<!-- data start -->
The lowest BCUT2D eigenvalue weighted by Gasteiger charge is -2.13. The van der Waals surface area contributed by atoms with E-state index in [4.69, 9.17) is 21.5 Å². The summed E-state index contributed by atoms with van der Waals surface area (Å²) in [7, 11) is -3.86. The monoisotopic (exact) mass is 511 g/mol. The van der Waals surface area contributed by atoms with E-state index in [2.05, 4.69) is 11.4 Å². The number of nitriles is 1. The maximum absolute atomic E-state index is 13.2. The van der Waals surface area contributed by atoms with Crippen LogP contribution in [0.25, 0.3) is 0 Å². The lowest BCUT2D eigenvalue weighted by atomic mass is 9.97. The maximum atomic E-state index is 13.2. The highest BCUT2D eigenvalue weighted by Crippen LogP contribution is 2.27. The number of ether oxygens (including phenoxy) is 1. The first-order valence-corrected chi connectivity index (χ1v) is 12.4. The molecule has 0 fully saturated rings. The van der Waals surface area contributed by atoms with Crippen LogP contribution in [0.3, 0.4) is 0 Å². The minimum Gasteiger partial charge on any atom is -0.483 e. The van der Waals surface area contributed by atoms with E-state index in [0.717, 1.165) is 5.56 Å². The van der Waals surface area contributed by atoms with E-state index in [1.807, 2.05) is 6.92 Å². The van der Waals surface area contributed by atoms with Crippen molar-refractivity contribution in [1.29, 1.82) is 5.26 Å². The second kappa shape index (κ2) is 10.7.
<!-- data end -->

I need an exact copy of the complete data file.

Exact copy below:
The lowest BCUT2D eigenvalue weighted by Gasteiger charge is -2.13. The van der Waals surface area contributed by atoms with E-state index in [4.69, 9.17) is 21.5 Å². The summed E-state index contributed by atoms with van der Waals surface area (Å²) in [7, 11) is -3.86. The monoisotopic (exact) mass is 511 g/mol. The van der Waals surface area contributed by atoms with E-state index in [2.05, 4.69) is 11.4 Å². The number of nitriles is 1. The maximum absolute atomic E-state index is 13.2. The van der Waals surface area contributed by atoms with Crippen LogP contribution in [0.25, 0.3) is 0 Å². The lowest BCUT2D eigenvalue weighted by atomic mass is 9.97. The maximum atomic E-state index is 13.2. The highest BCUT2D eigenvalue weighted by Crippen LogP contribution is 2.27. The number of ether oxygens (including phenoxy) is 1. The first-order valence-corrected chi connectivity index (χ1v) is 12.4. The molecule has 0 fully saturated rings. The van der Waals surface area contributed by atoms with Crippen LogP contribution in [0.3, 0.4) is 0 Å². The minimum Gasteiger partial charge on any atom is -0.483 e. The van der Waals surface area contributed by atoms with E-state index in [0.717, 1.165) is 5.56 Å². The van der Waals surface area contributed by atoms with E-state index in [1.807, 2.05) is 6.92 Å². The van der Waals surface area contributed by atoms with Crippen molar-refractivity contribution in [1.29, 1.82) is 5.26 Å². The second kappa shape index (κ2) is 10.7.